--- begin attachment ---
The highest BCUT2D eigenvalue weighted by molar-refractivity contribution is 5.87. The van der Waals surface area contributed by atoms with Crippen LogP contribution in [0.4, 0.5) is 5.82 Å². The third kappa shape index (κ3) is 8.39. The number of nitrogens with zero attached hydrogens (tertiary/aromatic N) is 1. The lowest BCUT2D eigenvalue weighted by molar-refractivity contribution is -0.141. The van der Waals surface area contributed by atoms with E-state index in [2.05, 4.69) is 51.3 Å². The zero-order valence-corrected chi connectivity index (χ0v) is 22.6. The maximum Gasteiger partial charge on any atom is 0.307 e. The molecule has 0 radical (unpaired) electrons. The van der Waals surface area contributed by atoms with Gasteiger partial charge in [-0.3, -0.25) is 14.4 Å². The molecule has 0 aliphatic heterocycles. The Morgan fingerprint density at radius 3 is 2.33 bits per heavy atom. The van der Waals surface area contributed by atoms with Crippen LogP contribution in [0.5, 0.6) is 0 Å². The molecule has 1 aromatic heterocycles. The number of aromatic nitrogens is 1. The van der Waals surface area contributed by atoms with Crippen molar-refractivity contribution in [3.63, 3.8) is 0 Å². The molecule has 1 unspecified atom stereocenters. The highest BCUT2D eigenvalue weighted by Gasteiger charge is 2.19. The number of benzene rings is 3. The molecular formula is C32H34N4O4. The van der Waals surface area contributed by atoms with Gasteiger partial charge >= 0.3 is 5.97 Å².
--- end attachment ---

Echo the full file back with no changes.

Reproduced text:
The highest BCUT2D eigenvalue weighted by molar-refractivity contribution is 5.87. The van der Waals surface area contributed by atoms with Crippen LogP contribution in [0.4, 0.5) is 5.82 Å². The third kappa shape index (κ3) is 8.39. The number of nitrogens with zero attached hydrogens (tertiary/aromatic N) is 1. The lowest BCUT2D eigenvalue weighted by molar-refractivity contribution is -0.141. The van der Waals surface area contributed by atoms with E-state index in [2.05, 4.69) is 51.3 Å². The zero-order valence-corrected chi connectivity index (χ0v) is 22.6. The maximum Gasteiger partial charge on any atom is 0.307 e. The molecule has 0 radical (unpaired) electrons. The van der Waals surface area contributed by atoms with Gasteiger partial charge in [-0.3, -0.25) is 14.4 Å². The molecule has 0 aliphatic heterocycles. The Morgan fingerprint density at radius 3 is 2.33 bits per heavy atom. The van der Waals surface area contributed by atoms with Crippen LogP contribution in [0.5, 0.6) is 0 Å². The molecule has 1 aromatic heterocycles. The number of aromatic nitrogens is 1. The van der Waals surface area contributed by atoms with Crippen molar-refractivity contribution in [3.63, 3.8) is 0 Å². The molecule has 1 unspecified atom stereocenters. The highest BCUT2D eigenvalue weighted by Gasteiger charge is 2.19. The number of benzene rings is 3. The molecular formula is C32H34N4O4. The van der Waals surface area contributed by atoms with Gasteiger partial charge >= 0.3 is 5.97 Å².